Baytown Chemical Plant Site Manager Wim Blokker said, “ExxonMobil is proud to establish these scholarships to aid in student success. We have the best in Baytown with Lee College and their premier energy education programs, and this scholarship funding will help us achieve our goal of helping petrochemical students fund their education. Our hope is that many will pursue a career at ExxonMobil Baytown.”

From left, Lee College Major Gifts Director Jennifer Garcia, ExxonMobil Baytown Area Public & Government Affairs Manager Aaron Stryk, Lee College Provost Douglas Walcerz, Lee College President Lynda Villanueva, ExxonMobil Baytown Chemical Plant Site Manager Wim Blokker, Lee College Board of Regents Chair Gilbert Santiago, Lee College Associate Vice President Dometrius Hill.

Helping Students Help the Planet


Emily Macias (left) and a fellow student collect sediment samples for the Living Shorelines Project.

Emily Macias has always known she wanted to work in the wild. Since she was a kid, she dreamed of spending her days as a marine biologist, zoologist, or even a veterinarian. But it wasn’t until she came to Lee College that she discovered how to make her dream of working with wildlife a reality.

After high school, Macias enrolled at Lee College in hopes of later transferring to a university as a marine biology major. Little did she know that her experiences at Lee College were just the beginning of a fascinating career path in environmental science.

Jim Dobberstine, environmental science faculty member at Lee College, was one of the instructors and mentors who helped Macias discover a love for environmental science and set her future in motion.

“[Jim] took us on field trips to places like the eco center and Armand Bayou Nature Center, and brought in guest speakers to lecture us on what they do with their careers,” Macias recalls. “The guest speakers and field trips were eye-openers for me, and I battled for a moment with what I wanted my career choice to be.”

That summer, Macias volunteered for the Living Shorelines Project lead by Dobberstine. An ongoing team effort between Lee College, University of Houston-Clear Lake (UHCL) and the Galveston Bay Foundation, the Living Shorelines Project offers students first-hand experience in field research and lab work.

“I learned many things from that project, but most importantly, I decided to continue my career in environmental science,” said Macias.

The Living Shorelines Project aims to understand various shoreline erosional trends and how they affect plant and marine life throughout the Bay Area. The data is then used to compare unrestored natural marsh sites and traditionally armored sites near each project. Students from Lee College, in collaboration with students at UHCL, work alongside professionals in the respective fields from Lee College, UHCL, Galveston Bay Foundation, Texas Parks and Wildlife, and others.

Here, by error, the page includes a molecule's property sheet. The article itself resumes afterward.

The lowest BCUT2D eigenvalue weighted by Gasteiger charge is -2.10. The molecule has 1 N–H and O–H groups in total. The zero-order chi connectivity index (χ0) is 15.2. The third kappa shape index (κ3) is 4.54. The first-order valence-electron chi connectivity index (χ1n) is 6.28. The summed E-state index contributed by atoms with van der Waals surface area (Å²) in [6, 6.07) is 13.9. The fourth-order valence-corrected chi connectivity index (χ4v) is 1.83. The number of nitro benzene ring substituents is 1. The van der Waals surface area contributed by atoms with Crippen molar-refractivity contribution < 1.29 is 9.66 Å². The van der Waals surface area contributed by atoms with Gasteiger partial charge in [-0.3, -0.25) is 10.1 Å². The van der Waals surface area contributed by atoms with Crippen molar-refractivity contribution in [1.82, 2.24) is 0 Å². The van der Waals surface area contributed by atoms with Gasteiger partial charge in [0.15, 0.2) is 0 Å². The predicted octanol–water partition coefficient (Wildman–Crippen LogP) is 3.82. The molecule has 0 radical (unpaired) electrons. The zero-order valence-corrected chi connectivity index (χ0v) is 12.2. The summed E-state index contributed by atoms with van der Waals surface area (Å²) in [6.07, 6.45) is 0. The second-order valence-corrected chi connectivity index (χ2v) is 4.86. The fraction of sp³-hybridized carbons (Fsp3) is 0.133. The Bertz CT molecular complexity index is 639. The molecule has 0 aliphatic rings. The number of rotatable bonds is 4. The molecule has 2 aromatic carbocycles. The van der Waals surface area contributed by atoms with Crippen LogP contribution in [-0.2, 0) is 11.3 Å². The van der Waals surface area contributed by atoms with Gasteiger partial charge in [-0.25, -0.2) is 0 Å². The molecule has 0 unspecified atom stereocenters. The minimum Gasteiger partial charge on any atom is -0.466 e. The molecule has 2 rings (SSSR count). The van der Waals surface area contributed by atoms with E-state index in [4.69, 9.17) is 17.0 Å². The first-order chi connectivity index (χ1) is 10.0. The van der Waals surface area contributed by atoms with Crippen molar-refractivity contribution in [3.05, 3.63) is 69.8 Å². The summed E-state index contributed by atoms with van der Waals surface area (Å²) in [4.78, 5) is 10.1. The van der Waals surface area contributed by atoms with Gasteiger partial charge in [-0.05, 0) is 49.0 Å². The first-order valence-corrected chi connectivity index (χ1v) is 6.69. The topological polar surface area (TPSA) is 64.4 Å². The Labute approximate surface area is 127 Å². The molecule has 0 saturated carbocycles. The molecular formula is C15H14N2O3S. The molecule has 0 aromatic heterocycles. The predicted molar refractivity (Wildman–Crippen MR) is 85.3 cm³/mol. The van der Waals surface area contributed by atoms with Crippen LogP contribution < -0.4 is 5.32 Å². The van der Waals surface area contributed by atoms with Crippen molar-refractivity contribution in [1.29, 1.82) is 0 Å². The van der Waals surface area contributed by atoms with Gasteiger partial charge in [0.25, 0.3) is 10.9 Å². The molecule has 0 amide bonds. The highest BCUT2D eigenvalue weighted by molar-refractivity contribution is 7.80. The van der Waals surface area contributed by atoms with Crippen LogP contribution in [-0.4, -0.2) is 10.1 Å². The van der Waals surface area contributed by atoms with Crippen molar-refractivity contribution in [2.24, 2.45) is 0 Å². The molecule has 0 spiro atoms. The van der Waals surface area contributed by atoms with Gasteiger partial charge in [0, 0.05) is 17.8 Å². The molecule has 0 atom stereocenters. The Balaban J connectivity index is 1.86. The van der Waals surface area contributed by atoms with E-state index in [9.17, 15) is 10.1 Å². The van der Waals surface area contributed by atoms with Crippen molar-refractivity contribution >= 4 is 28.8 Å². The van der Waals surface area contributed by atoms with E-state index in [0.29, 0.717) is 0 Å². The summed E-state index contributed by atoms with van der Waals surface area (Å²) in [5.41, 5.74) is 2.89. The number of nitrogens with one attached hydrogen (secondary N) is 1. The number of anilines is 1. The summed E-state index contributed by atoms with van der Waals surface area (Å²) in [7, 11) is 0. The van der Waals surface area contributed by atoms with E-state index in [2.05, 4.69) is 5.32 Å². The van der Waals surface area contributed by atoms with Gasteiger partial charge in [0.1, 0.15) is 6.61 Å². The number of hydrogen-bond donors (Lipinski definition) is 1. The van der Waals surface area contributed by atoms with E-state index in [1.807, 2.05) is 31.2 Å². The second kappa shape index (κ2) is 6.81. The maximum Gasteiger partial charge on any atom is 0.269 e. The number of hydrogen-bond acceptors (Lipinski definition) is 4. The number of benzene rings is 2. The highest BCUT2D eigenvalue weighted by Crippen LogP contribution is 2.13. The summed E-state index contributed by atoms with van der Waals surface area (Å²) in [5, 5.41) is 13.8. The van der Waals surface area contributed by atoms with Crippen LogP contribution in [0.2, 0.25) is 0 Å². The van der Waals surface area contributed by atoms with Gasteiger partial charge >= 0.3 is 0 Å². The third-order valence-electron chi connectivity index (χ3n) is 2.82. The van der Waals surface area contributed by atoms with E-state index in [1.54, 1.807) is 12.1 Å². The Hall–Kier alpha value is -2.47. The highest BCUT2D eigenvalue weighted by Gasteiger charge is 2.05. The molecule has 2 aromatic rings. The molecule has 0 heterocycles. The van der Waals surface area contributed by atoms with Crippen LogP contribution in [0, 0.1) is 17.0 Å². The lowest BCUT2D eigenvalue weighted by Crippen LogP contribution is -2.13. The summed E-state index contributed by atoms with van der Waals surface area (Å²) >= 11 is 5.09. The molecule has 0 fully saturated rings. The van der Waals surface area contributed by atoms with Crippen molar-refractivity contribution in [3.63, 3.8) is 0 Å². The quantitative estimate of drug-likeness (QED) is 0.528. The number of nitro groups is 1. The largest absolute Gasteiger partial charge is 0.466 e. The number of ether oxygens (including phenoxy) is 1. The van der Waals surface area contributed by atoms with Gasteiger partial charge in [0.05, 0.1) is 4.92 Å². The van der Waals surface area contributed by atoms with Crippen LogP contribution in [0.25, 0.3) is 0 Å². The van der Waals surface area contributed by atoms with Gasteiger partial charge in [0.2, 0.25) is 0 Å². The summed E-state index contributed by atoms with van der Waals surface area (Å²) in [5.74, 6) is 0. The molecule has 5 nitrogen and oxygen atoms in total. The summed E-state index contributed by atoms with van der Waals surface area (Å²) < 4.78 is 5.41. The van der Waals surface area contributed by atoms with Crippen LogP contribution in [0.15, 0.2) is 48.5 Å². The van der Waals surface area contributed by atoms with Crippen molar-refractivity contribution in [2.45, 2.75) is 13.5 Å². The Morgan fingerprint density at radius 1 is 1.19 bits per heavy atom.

“Often times, these students are in a transfer pipeline, so getting them involved on this level gives them not only research credentials at the freshman and sophomore level, which is very unusual, but it also provides them an opportunity to matriculate with upper-level students,” said Dobberstine.

In fact, it’s not uncommon for students to start working on a project such as Living Shorelines, and a few years later, they naturally transition to a leadership role within the program as part of the partnerships developed under the program.

“I look at these things as career development, so the longer they are in it and the more different layers, the better,” said Dobberstine. “They are prepared for whatever career direction they’re going in or academic direction, in some instances where they’re going to grad school. It gives them that type of preparation on several different levels.”

A stellar example of the program’s success, Macias received an associate’s degree in environmental science from Lee College, then transferred to UHCL where she is currently majoring in environmental science and specializing in chemistry. She continues to work at Lee College as a lab tech in the environmental science and chemistry labs, and serves as a leader and mentor to students active in environmental science field research projects.